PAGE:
On your marks
It’s amazing how special a book the Bible is! It contains rich themes and connected ideas that come again and again in its pages from cover to cover; as one well-known Christian saying about the relationship between the Old and New Testaments goes: ‘The New is in the Old concealed; the Old is in the New revealed!’ On this website we have run a recent series from Barnabas, exploring some of these links, such as ‘light and dark’, ‘death and life’ and ‘lost and found’ with accompanying reflective stories and ideas to use with your group. This is one way to give children a big view of the Bible as a whole and how its stories really do belong together, slowly revealing to us more about God’s character, more about what we are like and more about who we are called to be. The following reflective story also does this, using stories that involve stones from across scripture.
You will need to collect some different sorts of stones for this story and also prepare a large blue circle of felt on which to place them, story by story, around ‘the clock’ of the whole Bible.
The following ideas from our website could be used to develop some of the stories into a full session with your group:
Lay out the blue circle of felt on the floor slowly and carefully to get ready for the story. Make sure everyone can see the story and then, in the style of other reflective stories of this type, read the text slowly, focusing on the story itself rather than the audience. In the spaces indicated below (*), pause each time before placing down the next stone or set of stones according to the picture.
In the beginning God created the heavens and the earth.
The earth is the Lord’s and all that fills it.
God founded it on the seas and established it upon the rivers.
And God made from one, every nation to live on the face of the earth, so that in many places and at different times, they should seek after God, feel after God and find God, because God is not far from each one of us.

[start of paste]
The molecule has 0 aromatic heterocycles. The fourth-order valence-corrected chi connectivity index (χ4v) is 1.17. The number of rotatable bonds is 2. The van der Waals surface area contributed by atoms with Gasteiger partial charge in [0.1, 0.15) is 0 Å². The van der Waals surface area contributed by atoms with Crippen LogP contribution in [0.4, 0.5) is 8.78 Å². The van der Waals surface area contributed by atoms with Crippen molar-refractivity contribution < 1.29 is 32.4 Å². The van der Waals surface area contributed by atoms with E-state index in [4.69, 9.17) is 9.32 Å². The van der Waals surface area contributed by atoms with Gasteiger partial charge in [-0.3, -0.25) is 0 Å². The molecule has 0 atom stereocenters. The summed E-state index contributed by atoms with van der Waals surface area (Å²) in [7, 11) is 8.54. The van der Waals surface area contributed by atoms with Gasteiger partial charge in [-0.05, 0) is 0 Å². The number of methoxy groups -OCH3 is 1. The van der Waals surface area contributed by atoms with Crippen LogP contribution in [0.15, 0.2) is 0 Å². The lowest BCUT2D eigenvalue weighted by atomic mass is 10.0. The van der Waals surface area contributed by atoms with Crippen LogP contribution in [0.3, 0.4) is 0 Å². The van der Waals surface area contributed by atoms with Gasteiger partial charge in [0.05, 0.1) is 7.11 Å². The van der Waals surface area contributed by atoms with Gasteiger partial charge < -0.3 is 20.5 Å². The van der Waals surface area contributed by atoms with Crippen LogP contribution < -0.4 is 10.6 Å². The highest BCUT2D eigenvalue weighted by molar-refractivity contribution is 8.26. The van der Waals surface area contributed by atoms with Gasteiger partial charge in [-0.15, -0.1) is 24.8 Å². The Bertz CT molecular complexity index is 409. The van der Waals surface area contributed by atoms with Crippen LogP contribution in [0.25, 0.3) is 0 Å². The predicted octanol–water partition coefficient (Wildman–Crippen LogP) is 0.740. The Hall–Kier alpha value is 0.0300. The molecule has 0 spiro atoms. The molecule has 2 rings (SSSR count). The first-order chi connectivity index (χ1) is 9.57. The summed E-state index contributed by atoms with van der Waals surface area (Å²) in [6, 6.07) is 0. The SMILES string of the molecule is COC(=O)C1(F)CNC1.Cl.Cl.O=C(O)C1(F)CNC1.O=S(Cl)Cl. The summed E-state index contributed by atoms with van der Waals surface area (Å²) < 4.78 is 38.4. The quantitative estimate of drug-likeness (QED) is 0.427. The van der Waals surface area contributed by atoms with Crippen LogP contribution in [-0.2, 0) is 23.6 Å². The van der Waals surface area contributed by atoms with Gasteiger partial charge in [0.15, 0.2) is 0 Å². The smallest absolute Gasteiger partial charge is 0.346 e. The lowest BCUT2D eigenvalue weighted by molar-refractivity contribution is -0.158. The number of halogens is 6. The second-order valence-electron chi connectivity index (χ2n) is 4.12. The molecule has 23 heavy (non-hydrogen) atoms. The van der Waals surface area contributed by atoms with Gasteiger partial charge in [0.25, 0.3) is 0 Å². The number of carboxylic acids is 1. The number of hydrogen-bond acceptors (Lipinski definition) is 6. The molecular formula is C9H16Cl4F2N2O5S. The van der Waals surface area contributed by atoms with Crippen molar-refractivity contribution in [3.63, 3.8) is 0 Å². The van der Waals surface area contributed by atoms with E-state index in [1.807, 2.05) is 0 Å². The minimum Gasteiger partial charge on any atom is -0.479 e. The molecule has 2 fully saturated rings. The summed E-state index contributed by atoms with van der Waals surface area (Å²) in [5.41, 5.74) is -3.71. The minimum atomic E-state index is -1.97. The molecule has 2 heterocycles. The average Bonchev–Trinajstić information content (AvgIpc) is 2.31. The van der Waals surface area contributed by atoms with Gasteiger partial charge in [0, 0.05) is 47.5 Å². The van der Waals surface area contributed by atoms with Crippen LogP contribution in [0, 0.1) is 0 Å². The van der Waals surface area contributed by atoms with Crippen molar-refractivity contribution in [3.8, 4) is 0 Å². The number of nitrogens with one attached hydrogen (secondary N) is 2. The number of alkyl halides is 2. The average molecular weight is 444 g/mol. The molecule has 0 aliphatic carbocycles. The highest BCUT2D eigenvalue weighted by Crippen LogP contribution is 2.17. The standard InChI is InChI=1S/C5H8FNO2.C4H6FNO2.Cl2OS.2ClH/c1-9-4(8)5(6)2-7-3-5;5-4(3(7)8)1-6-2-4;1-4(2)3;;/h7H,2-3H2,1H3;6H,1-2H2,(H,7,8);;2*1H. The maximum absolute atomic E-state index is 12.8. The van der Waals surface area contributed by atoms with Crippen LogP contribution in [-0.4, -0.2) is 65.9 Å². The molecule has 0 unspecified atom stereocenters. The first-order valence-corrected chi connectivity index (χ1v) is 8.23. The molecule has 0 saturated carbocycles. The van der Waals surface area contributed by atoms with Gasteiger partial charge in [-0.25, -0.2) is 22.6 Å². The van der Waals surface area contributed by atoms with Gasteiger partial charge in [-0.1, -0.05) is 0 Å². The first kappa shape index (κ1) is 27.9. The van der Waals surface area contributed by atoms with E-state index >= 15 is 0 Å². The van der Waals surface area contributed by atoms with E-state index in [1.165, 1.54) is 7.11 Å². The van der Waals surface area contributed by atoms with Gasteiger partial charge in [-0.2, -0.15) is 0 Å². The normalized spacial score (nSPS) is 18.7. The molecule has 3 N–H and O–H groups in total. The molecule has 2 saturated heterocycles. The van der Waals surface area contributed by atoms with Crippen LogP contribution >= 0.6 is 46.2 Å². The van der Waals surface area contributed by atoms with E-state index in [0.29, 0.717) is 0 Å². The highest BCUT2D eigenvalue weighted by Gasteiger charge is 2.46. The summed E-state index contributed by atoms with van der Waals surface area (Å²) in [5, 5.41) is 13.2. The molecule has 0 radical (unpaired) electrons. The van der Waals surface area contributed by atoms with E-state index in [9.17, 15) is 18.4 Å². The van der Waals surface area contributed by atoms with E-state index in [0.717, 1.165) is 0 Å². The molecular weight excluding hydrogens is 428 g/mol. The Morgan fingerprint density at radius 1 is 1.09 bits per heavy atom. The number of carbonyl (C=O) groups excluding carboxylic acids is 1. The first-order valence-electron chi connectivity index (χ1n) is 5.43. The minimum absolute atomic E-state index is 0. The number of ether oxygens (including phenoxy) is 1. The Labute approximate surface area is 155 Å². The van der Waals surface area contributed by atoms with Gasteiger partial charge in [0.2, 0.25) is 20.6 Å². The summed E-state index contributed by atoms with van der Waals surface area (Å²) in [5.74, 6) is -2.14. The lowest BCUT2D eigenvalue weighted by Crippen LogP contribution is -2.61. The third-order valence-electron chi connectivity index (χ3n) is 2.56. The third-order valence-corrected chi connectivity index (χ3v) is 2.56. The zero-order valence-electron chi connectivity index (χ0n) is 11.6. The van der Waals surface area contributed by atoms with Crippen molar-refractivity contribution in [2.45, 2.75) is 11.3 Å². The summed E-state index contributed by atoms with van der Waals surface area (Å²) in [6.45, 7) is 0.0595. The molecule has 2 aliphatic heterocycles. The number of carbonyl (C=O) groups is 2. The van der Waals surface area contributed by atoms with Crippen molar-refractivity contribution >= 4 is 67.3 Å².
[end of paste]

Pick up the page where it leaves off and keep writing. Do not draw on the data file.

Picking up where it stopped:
And so it was that, after the great flood, Noah built an altar to honour the Lord.
And so too, after his long journey, Abraham built altars to honour the Lord who had appeared to him.
And from time to time, God took some people by surprise. Jacob’s stone pillow became a holy place… the house of God… even the gateway to heaven.
In the desert, God appeared to Moses and gave him the Ten Words, written on tablets of stone. This was the work of God, written on both sides. They were God’s laws of life for the world.
At the River Jordan, God appeared to Joshua and showed him the way to cross over into the Promised Land. They took up stones from the river bed and Joshua said: ‘These stones will serve as a reminder to you. In days to come, your children will ask you, “What do these stones mean? “. When they do this, tell them the story of how we crossed over the waters.’
In the wilderness, in a time of fear and loneliness, God appeared to David. God was a rock of refuge; a rock of salvation; a rock of strength. And David prayed to be led to the rock that was higher than he was.
In the time of exile, the prophet Ezekiel promised that one day God would sprinkle the people clean from all their sins and give them a new heart: a heart of flesh instead of a heart of stone; no longer stubborn hearts but hearts that would obey God.
When Jesus came, he showed people the way to live.
He could have turned stones into bread but he said, ‘No.’ He wanted people to know that we need more than food to be really alive. We need all the words that come from God.
When Jesus came, he called people to follow him.
He called Simon and renamed him Peter – the rock. And he promised that upon that rock he would build his church and the gates of hell would not be strong enough to destroy it.
When Jesus came, he told surprising stories: stories about building a house upon a rock; and stories of someone who owned a vineyard, which he let out to tenants. But they refused to hand over the grapes when it was harvest time. They even killed the son of the owner when he came… who became like a stone thrown away.
*( N.B. Place the ‘rejected stone,’ with the cross on its underside, on the edge of the cloth first at about nine o’clock from the audience’s viewpoint)
But, Jesus said, the stone that was rejected would become the most important stone of all.
*(N.B. Now turn over the’ rejected stone’ to reveal the cross and place it in the centre of the circle)
After Jesus had risen from the dead, a new people of God was formed, built on the foundation stones of the apostles and the prophets. A church of living stones – you and me – in which Jesus Christ is the most important stone of all.
And one day, Jesus will give each one of us our own white stone with our new name on it – revealing the person who from the beginning we were always meant to be.
And we will then take our place in a new heaven and the new earth; in a New Jerusalem, a place whose foundations are precious stones and whose gates are pearls; whose light is God and a place where there is no more death and dying; where everything and everyone is made new.
Leave some time for everyone to reflect on the story; and then prompt them with some wondering questions, as to which stone story they liked… which stone story means something special to them… and which stone story still puzzles them, and so on.